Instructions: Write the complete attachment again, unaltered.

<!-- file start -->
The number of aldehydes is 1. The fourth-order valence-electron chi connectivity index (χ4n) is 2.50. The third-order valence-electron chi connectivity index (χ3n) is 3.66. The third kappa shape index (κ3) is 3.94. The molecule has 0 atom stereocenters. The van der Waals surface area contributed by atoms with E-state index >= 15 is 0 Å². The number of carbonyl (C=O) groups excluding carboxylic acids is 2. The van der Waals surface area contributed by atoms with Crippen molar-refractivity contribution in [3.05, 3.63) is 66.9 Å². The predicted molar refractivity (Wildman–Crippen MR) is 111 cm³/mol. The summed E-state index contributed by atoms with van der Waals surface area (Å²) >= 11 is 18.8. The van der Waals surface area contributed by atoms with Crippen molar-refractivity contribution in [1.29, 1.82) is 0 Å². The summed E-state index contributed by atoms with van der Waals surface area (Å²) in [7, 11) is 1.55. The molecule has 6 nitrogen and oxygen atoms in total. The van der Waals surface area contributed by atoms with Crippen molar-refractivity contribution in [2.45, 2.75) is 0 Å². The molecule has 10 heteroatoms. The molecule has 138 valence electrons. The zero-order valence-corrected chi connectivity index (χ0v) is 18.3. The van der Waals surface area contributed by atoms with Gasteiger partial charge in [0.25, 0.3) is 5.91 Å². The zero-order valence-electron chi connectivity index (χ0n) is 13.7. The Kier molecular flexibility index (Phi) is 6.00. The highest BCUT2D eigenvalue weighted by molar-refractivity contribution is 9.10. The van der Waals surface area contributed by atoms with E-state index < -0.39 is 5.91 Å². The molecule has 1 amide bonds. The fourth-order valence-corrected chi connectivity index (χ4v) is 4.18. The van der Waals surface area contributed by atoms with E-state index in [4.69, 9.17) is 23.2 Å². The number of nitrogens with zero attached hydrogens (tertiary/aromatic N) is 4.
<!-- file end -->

The number of aldehydes is 1. The fourth-order valence-electron chi connectivity index (χ4n) is 2.50. The third-order valence-electron chi connectivity index (χ3n) is 3.66. The third kappa shape index (κ3) is 3.94. The molecule has 0 atom stereocenters. The van der Waals surface area contributed by atoms with E-state index >= 15 is 0 Å². The number of carbonyl (C=O) groups excluding carboxylic acids is 2. The van der Waals surface area contributed by atoms with Crippen molar-refractivity contribution in [3.05, 3.63) is 66.9 Å². The predicted molar refractivity (Wildman–Crippen MR) is 111 cm³/mol. The summed E-state index contributed by atoms with van der Waals surface area (Å²) >= 11 is 18.8. The van der Waals surface area contributed by atoms with Crippen molar-refractivity contribution in [1.29, 1.82) is 0 Å². The summed E-state index contributed by atoms with van der Waals surface area (Å²) in [7, 11) is 1.55. The molecule has 6 nitrogen and oxygen atoms in total. The van der Waals surface area contributed by atoms with Crippen molar-refractivity contribution in [2.45, 2.75) is 0 Å². The molecule has 10 heteroatoms. The molecule has 138 valence electrons. The zero-order valence-corrected chi connectivity index (χ0v) is 18.3. The van der Waals surface area contributed by atoms with Gasteiger partial charge in [0.25, 0.3) is 5.91 Å². The zero-order valence-electron chi connectivity index (χ0n) is 13.7. The Kier molecular flexibility index (Phi) is 6.00. The highest BCUT2D eigenvalue weighted by molar-refractivity contribution is 9.10. The van der Waals surface area contributed by atoms with E-state index < -0.39 is 5.91 Å². The molecule has 1 amide bonds. The fourth-order valence-corrected chi connectivity index (χ4v) is 4.18. The van der Waals surface area contributed by atoms with E-state index in [4.69, 9.17) is 23.2 Å². The number of nitrogens with zero attached hydrogens (tertiary/aromatic N) is 4.